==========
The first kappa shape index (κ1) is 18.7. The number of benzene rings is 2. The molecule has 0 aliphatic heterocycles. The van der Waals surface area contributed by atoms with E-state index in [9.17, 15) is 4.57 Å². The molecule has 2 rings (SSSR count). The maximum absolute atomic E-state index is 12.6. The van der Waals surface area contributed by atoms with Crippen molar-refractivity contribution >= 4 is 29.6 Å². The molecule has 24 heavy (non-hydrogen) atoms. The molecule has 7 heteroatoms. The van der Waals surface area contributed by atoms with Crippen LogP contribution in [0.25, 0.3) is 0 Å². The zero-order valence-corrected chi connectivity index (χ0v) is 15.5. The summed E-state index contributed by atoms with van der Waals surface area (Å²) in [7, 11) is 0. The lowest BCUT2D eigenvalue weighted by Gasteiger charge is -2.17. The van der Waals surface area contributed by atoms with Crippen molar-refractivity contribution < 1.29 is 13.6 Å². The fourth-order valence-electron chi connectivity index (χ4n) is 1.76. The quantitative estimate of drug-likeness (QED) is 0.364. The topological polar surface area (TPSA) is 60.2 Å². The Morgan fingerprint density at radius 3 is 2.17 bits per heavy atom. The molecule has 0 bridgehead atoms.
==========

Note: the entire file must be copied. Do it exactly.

The first kappa shape index (κ1) is 18.7. The number of benzene rings is 2. The molecule has 0 aliphatic heterocycles. The van der Waals surface area contributed by atoms with E-state index in [9.17, 15) is 4.57 Å². The molecule has 2 rings (SSSR count). The maximum absolute atomic E-state index is 12.6. The van der Waals surface area contributed by atoms with Crippen molar-refractivity contribution >= 4 is 29.6 Å². The molecule has 24 heavy (non-hydrogen) atoms. The molecule has 7 heteroatoms. The van der Waals surface area contributed by atoms with Crippen LogP contribution in [0.25, 0.3) is 0 Å². The zero-order valence-corrected chi connectivity index (χ0v) is 15.5. The summed E-state index contributed by atoms with van der Waals surface area (Å²) in [7, 11) is 0. The lowest BCUT2D eigenvalue weighted by Gasteiger charge is -2.17. The van der Waals surface area contributed by atoms with Crippen molar-refractivity contribution < 1.29 is 13.6 Å². The fourth-order valence-electron chi connectivity index (χ4n) is 1.76. The quantitative estimate of drug-likeness (QED) is 0.364. The topological polar surface area (TPSA) is 60.2 Å². The Morgan fingerprint density at radius 3 is 2.17 bits per heavy atom. The molecule has 0 bridgehead atoms.